Amidst spring color, unfurling ferns offer different kind of beauty

May 17, 2013 under CANR News, Cooperative Extension

The May landscape at Winterthur is reminiscent of a child’s finger painting. Here, a bright splash of red and coral from azaleas. There, luminescent lavender on lilacs and phlox. Throw in a cheerful dab of gold from Rhododendron luteumand a dash of pastel pinks from dogwoods, too.

Amidst this riot of color, Linda Eirhart was a woman on a mission one recent morning. Oblivious to the rainbow hues around her, Eirhart drove a golf cart down Winterthur’s pathways, searching for new ferns unfurling their fronds.

fernsAt first glance, one might wonder why Eirhart, Winterthur’s assistant director of horticulture, would bother chasing down ferns. Unlike spring blooms, there’s no immediate wow factor. All the ferns are pretty small now, even the ones that will ultimately reach two to three feet high. It’s easy to overlook a tiny fern growing just a few inches from the ground. However, if you crouch down for a closer look, you’ll enjoy a sight as spectacular in its own right as the brash blooms of spring.

Take, for example, emerging hay-scented ferns. These clusters of chartreuse apostrophes twirling in the breeze resemble some bizarre plant from a Dr. Seuss book. Another fern that looks other-worldly now is cinnamon fern. Its fronds are tightly wound in a circular clump, encased in white hairs.

“Ferns are a real favorite of mine,” says Eirhart. “They’re fascinating as they emerge. Then, once they unfurl and mature, they provide interesting foliage and texture throughout the growing season.”

Not to mention the way they seem to lower the thermometer once the steamy hot days of summer arrive.

“Ferns create a cooling, peaceful effect in a landscape,” says Sue Barton, UD Cooperative Extension specialist for ornamental horticulture. “The March Bank at Winterthur is a great example of this cooling effect.”

The March Bank’s main claim to fame is its spring color. In the early 1900s, H.F. du Pont began planting thousands of bulbs on a hillside near his home that he dubbed the March Bank. He mixed ostrich, cinnamon and New York ferns amidst the bulbs for season-long interest. Du Pont would go on to inherit Winterthur from his father and, a short time after that, establish the property as a museum.

Come summer, the ferns that du Pont planted will create a thick, lush carpet of green in a range of colors, shapes and sizes. There’s the almost chartreuse green of the New York fern, which contrasts with the multi-colored hues of the cinnamon fern. The cinnamon fern has two types of fronds – large green sterile ones and smaller fertile ones that start out bright green and soon turn a cinnamon color. Some of the taller varieties include the ostrich fern, which can reach 5 feet and the New York fern, which tops out at 2 feet in ideal conditions.

“I love ferns,” says Chris Strand, director of garden and estate at Winterthur. “Growing up in Colorado, ferns weren’t common. We didn’t get 39 inches of rain annually like Delaware gets, nor did we have the right soil conditions for ferns. When I moved East, I was amazed by all the ferns here. It’s beautiful now, when the bluebells are fading on the March Bank and the emerging ferns are coming in. All the fronds waving in the breeze look like waves on the ocean.”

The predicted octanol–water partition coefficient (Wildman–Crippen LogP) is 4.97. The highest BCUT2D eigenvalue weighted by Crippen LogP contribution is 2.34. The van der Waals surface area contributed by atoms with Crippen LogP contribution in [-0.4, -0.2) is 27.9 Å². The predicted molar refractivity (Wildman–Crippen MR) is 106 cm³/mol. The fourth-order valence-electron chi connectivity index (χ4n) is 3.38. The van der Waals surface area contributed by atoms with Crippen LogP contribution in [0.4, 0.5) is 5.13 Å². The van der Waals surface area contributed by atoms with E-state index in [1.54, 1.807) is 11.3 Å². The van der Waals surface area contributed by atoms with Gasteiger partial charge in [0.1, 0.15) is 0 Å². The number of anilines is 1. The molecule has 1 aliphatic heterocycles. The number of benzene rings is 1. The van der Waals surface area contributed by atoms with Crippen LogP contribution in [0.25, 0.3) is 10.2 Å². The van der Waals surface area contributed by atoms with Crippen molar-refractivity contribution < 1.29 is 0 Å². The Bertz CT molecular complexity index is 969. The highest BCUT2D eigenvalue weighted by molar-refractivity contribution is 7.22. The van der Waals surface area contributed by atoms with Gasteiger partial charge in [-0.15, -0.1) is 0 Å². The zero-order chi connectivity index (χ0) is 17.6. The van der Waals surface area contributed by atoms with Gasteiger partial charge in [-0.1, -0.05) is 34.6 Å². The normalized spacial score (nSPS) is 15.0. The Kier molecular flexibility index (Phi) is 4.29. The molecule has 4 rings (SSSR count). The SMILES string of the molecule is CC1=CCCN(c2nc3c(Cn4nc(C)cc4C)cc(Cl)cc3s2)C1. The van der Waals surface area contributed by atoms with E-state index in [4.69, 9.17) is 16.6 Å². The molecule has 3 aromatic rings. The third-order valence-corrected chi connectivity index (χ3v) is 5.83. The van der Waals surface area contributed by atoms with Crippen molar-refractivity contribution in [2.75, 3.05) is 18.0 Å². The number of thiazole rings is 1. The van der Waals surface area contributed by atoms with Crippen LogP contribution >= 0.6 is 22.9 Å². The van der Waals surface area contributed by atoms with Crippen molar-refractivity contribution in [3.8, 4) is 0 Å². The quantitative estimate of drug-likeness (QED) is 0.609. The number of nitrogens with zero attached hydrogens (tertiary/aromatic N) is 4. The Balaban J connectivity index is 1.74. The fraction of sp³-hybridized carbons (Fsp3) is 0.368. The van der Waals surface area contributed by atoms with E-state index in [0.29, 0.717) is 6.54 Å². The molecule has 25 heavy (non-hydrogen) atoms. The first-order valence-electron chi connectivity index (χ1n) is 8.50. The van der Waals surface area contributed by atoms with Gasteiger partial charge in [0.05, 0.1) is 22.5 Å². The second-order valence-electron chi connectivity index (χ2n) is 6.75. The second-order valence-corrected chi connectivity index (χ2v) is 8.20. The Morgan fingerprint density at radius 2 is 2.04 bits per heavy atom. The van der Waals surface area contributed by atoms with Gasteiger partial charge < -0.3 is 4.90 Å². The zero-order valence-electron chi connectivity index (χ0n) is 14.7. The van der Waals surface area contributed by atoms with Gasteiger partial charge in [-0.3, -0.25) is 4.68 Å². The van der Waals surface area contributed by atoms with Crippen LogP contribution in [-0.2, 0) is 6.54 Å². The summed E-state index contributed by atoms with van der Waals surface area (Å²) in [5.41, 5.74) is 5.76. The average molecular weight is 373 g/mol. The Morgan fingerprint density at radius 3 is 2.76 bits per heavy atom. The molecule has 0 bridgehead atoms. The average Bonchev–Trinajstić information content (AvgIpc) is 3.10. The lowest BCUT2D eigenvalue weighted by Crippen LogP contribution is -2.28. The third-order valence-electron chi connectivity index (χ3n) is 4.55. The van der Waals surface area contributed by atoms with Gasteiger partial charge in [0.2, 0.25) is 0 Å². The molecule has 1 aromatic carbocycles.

Delaware has 67 native ferns, according to Bill McAvoy, a botanist with the state Department of Natural Resources and Environmental Control. Winterthur doesn’t have all those ferns but it’s certainly got a lot. In addition to the March Bank, there are good collections of ferns in the children’s garden, Enchanted Woods; as well as in the Pinetum. And what was once a small fern collection at the Visitor’s Center has been given a big boost recently. Over the past five years, Eirhart, her staff, and volunteers have added thousands of new ferns to this area.

The University of Delaware Botanic Gardens is another great place to search for unfurling ferns now and enjoy their cooling presence later this summer. There are painted and Christmas ferns in the Dunham Garden, at the main entrance; autumn and Christmas ferns by the Creamery ice cream shop; and still more Christmas ferns in the native garden.

In shady or partial shady conditions, ferns can be the workhorse of the garden. They can be used as groundcover in places where few other plants will thrive and also spotlighted as specimen plantings, notes Barton. Most varieties are low maintenance, drought tolerant and deer resistant. A few ferns will even tolerate full sun, as long as they have adequate moisture.

Learn more

On June 19, Linda Eirhart will lead a fern workshop that covers the basics of fern botany and cultivation as well as an introduction to the best ferns for this area. 1:30 p.m.-3:30 p.m. Winterthur Museum and Gardens. To register, call 888-4600.

Article by Margo McDonough

Photo by Danielle Quigley

This article can also be viewed on UDaily.

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